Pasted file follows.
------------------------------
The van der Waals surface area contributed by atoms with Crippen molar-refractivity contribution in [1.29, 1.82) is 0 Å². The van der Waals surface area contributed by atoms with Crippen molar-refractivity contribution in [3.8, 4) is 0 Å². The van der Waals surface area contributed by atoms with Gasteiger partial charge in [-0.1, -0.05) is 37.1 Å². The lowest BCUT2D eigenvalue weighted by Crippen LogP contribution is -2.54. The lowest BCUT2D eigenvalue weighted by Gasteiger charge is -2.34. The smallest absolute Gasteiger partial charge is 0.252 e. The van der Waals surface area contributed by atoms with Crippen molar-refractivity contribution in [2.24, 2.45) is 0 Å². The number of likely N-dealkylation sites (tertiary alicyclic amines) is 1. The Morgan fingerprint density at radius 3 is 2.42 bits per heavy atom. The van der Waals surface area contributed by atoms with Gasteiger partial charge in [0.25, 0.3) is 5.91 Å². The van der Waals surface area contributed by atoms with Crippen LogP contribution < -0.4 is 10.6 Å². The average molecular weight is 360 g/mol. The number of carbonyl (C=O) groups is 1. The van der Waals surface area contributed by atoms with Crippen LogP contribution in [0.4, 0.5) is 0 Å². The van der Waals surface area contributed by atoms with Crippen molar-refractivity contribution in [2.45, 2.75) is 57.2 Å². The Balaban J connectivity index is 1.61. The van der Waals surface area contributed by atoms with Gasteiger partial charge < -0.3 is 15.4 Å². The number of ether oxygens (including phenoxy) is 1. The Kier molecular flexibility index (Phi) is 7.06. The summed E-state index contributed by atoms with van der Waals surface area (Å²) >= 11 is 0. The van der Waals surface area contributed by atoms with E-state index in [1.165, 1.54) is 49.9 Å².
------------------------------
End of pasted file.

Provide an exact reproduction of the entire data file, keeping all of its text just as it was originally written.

The van der Waals surface area contributed by atoms with Crippen molar-refractivity contribution in [1.29, 1.82) is 0 Å². The van der Waals surface area contributed by atoms with Crippen molar-refractivity contribution in [3.8, 4) is 0 Å². The van der Waals surface area contributed by atoms with Gasteiger partial charge in [-0.1, -0.05) is 37.1 Å². The lowest BCUT2D eigenvalue weighted by Crippen LogP contribution is -2.54. The lowest BCUT2D eigenvalue weighted by Gasteiger charge is -2.34. The smallest absolute Gasteiger partial charge is 0.252 e. The van der Waals surface area contributed by atoms with Crippen molar-refractivity contribution in [2.24, 2.45) is 0 Å². The number of likely N-dealkylation sites (tertiary alicyclic amines) is 1. The Morgan fingerprint density at radius 3 is 2.42 bits per heavy atom. The van der Waals surface area contributed by atoms with Gasteiger partial charge in [0.25, 0.3) is 5.91 Å². The van der Waals surface area contributed by atoms with Crippen LogP contribution < -0.4 is 10.6 Å². The average molecular weight is 360 g/mol. The number of carbonyl (C=O) groups is 1. The van der Waals surface area contributed by atoms with Crippen LogP contribution in [0.4, 0.5) is 0 Å². The van der Waals surface area contributed by atoms with Crippen molar-refractivity contribution in [2.45, 2.75) is 57.2 Å². The Balaban J connectivity index is 1.61. The van der Waals surface area contributed by atoms with Gasteiger partial charge < -0.3 is 15.4 Å². The number of ether oxygens (including phenoxy) is 1. The Kier molecular flexibility index (Phi) is 7.06. The summed E-state index contributed by atoms with van der Waals surface area (Å²) >= 11 is 0. The van der Waals surface area contributed by atoms with E-state index in [1.165, 1.54) is 49.9 Å².